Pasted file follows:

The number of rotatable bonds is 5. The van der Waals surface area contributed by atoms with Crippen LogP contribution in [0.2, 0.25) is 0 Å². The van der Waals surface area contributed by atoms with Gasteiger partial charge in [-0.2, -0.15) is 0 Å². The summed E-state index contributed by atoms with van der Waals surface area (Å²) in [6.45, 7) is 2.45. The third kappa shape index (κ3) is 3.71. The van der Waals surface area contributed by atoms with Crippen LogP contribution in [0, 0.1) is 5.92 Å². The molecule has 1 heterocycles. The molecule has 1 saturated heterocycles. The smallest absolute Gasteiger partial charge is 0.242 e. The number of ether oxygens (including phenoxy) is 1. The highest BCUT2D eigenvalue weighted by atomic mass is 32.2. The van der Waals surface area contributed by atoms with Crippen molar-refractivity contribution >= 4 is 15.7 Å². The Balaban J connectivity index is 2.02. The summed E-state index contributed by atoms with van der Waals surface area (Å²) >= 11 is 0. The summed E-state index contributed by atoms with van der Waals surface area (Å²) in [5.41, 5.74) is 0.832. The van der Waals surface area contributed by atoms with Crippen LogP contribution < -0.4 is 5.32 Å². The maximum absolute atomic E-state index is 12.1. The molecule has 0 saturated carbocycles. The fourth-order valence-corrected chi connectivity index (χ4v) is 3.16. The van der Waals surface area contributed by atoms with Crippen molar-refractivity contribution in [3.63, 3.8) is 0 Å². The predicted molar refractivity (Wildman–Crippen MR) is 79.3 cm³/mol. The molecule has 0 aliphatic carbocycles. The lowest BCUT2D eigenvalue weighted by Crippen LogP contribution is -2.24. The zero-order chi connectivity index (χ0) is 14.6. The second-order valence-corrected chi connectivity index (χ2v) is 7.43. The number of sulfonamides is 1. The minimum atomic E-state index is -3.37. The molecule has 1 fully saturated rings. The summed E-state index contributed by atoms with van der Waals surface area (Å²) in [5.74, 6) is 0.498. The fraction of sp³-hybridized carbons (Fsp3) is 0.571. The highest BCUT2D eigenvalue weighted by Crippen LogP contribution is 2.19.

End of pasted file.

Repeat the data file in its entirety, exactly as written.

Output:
The number of rotatable bonds is 5. The van der Waals surface area contributed by atoms with Crippen LogP contribution in [0.2, 0.25) is 0 Å². The van der Waals surface area contributed by atoms with Gasteiger partial charge in [-0.2, -0.15) is 0 Å². The summed E-state index contributed by atoms with van der Waals surface area (Å²) in [6.45, 7) is 2.45. The third kappa shape index (κ3) is 3.71. The van der Waals surface area contributed by atoms with Crippen LogP contribution in [0, 0.1) is 5.92 Å². The molecule has 1 heterocycles. The molecule has 1 saturated heterocycles. The smallest absolute Gasteiger partial charge is 0.242 e. The number of ether oxygens (including phenoxy) is 1. The highest BCUT2D eigenvalue weighted by atomic mass is 32.2. The van der Waals surface area contributed by atoms with Crippen molar-refractivity contribution >= 4 is 15.7 Å². The Balaban J connectivity index is 2.02. The summed E-state index contributed by atoms with van der Waals surface area (Å²) >= 11 is 0. The summed E-state index contributed by atoms with van der Waals surface area (Å²) in [5.41, 5.74) is 0.832. The van der Waals surface area contributed by atoms with Crippen LogP contribution < -0.4 is 5.32 Å². The maximum absolute atomic E-state index is 12.1. The molecule has 0 saturated carbocycles. The fourth-order valence-corrected chi connectivity index (χ4v) is 3.16. The van der Waals surface area contributed by atoms with Crippen molar-refractivity contribution in [3.63, 3.8) is 0 Å². The predicted molar refractivity (Wildman–Crippen MR) is 79.3 cm³/mol. The molecule has 0 aliphatic carbocycles. The lowest BCUT2D eigenvalue weighted by Crippen LogP contribution is -2.24. The zero-order chi connectivity index (χ0) is 14.6. The second-order valence-corrected chi connectivity index (χ2v) is 7.43. The number of sulfonamides is 1. The minimum atomic E-state index is -3.37. The molecule has 1 fully saturated rings. The summed E-state index contributed by atoms with van der Waals surface area (Å²) in [5.74, 6) is 0.498. The fraction of sp³-hybridized carbons (Fsp3) is 0.571. The highest BCUT2D eigenvalue weighted by Crippen LogP contribution is 2.19.